Courting Armageddon: How the Bush Administration’s Biological Weapons Buildup Affects You

News that a U.S. company recently sent vials of a 1957 pandemic flu strain to laboratories across the world by accident is only the latest outrage from the billion-dollar boondoggle called the federal biological weapons program.

As you might recall, the Bush administration started its “biodefense” spending spree following the September 2001 deadly anthrax attacks, and one of its first projects was to genetically engineer a super-resistant, even more deadly version of the anthrax virus.

Our leaders are nuts.

Unfortunately, Project Jefferson has good company. A US Army scientist in Maryland is currently trying to bring back elements of the 1918 Spanish flu, a virus which killed 40 million people. And a virologist in St. Louis has been working on a more lethal form of mousepox (related to smallpox) – just to try stopping the virus once it’s been created.

Lack of oversight and runaway spending are exacerbated by the Bush administration’s disrespect for the internationally-recognized Biological Weapons Convention. In short, reduced pressure on weapons labs to issue declarations and allow inspections means less accountability – and more opportunities for secrecy and abuse.

Put bluntly, the increasing number of stateside bioweapons blunders should come as no surprise. In February 2003, for example, the University of California at Davis (UCD) took a full ten days to inform nearby communities that a rhesus monkey had escaped from its primate-breeding facility. Coincidentally, UCD had been vying for government funds to set up its own "hot zone" biodefense lab which could use primates for biological weapons testing. If that monkey had been infected with ebola, or some other virus, it’s unclear when or if the public would have been informed.

At roughly the same time that the monkey ditched UCD, the Pentagon unearthed over 2,000 tons of hazardous biological waste in Maryland, much of it undocumented leftovers of an abandoned germ warfare program. Nearby, the FBI was draining a pond for clues into 2001's anthrax attacks.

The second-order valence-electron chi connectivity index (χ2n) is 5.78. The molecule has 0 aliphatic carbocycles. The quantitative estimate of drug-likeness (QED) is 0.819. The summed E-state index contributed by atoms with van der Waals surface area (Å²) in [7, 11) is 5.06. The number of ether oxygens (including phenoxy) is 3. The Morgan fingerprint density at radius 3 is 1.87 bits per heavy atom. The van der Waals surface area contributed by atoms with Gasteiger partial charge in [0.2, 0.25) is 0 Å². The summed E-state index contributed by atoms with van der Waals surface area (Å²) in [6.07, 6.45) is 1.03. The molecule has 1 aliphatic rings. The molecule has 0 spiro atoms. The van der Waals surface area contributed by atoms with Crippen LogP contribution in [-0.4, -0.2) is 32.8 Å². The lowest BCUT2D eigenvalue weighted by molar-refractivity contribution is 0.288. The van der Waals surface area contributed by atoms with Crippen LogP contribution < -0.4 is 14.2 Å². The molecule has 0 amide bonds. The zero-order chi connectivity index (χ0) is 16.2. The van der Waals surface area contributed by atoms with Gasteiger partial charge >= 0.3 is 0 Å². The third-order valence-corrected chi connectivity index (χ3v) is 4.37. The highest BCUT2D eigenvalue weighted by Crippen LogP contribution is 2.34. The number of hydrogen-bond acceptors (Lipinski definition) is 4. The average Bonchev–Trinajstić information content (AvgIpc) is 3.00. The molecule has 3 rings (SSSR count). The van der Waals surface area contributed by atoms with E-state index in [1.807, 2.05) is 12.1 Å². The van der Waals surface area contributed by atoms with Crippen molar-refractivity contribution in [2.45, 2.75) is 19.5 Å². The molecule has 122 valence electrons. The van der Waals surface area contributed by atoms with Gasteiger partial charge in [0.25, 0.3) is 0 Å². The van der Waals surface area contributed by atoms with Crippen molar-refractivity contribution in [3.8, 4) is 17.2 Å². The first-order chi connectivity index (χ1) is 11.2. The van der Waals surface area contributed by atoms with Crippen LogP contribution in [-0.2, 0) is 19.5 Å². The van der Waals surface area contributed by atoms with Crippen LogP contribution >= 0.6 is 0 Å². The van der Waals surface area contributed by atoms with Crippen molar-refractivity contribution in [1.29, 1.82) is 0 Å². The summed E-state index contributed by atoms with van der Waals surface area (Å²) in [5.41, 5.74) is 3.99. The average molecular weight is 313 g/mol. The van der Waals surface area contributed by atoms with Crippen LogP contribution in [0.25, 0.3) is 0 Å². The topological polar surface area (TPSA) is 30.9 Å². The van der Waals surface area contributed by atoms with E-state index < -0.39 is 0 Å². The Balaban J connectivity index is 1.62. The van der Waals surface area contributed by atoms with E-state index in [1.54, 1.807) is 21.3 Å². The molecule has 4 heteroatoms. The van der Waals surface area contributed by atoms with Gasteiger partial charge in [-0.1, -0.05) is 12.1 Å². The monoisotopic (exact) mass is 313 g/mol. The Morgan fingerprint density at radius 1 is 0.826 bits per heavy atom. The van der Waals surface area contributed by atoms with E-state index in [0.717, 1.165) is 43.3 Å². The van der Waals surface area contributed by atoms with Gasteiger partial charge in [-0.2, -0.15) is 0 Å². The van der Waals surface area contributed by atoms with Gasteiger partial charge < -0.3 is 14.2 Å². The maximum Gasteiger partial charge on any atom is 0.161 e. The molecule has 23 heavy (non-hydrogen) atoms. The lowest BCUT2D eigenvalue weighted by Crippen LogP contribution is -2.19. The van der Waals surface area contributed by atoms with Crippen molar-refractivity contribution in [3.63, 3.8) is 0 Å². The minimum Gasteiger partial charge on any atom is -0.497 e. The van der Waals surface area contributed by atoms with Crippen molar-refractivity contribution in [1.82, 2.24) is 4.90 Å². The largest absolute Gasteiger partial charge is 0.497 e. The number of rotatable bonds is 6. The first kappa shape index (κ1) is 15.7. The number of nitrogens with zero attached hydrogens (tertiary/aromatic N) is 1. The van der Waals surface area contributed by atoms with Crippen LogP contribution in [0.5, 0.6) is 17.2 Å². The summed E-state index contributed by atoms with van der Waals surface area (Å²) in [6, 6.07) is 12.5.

Doesn’t inspire much trust in the transparency of US biological weapons programs. And things appear only to be getting worse.

In 2004, a whopping $6 billion went up for grabs for federal biodefense programs, and laboratories across the country went ballistic trying to get their hands on some of that cash. Predictably, cases of fraud and abuse quickly surfaced.

In June 2004, for example, the Army was caught shirking inspections at a major biodefense lab under its domain. The scandal went back to 1999, when the Army commissioned a biological and chemical weapons-agent lab at Tennessee’s Oak Ridge National Laboratory. Oversight regulations obligated the Army to inspect the lab each year thereafter, and the Centers for Disease Control (CDC) were supposed to have inspected the lab on a regular basis too.

Everything seemed to be running smoothly; in December 2003, the committee in charge of safety at the Oak Ridge lab announced that it "remains comfortable of the review and inspections of the Chem/Bio Facility conducted by the CDC and the Army."

Small problem. In 2004, the Department of Energy's Inspector General discovered that the Army actually hadn’t inspected the Oak Ridge biodefense lab for the previous three years, and that the CDC hadn’t been there for four years. Yet the lab’s safety committee said it was “comfortable” with the imaginary inspections.

Also in 2004, a military biodefense contractor called Southern Research landed in hot water by accidentally sending live anthrax across the country from Frederick, Maryland to the Children’s Hospital of Oakland (California). To make matters worse, it turns out that Southern Research’s lab in Frederick, Maryland didn’t even maintain the institutional biosafety committee required by federal research rules. The punishment for these acts of gross incompetence and irresponsibility? The Bush administration gave Southern Research the task of safeguarding a new $30 million biological weapons facility being built near Chicago.

In September of the same year, three lab workers at the Boston University Medical Center were accidentally exposed to a potentially lethal biowarfare agent called tularaemia bacterium. The lab didn’t report the tularemia infections until two months later though – after it had won a contract to build a new, $178 million biodefense laboratory.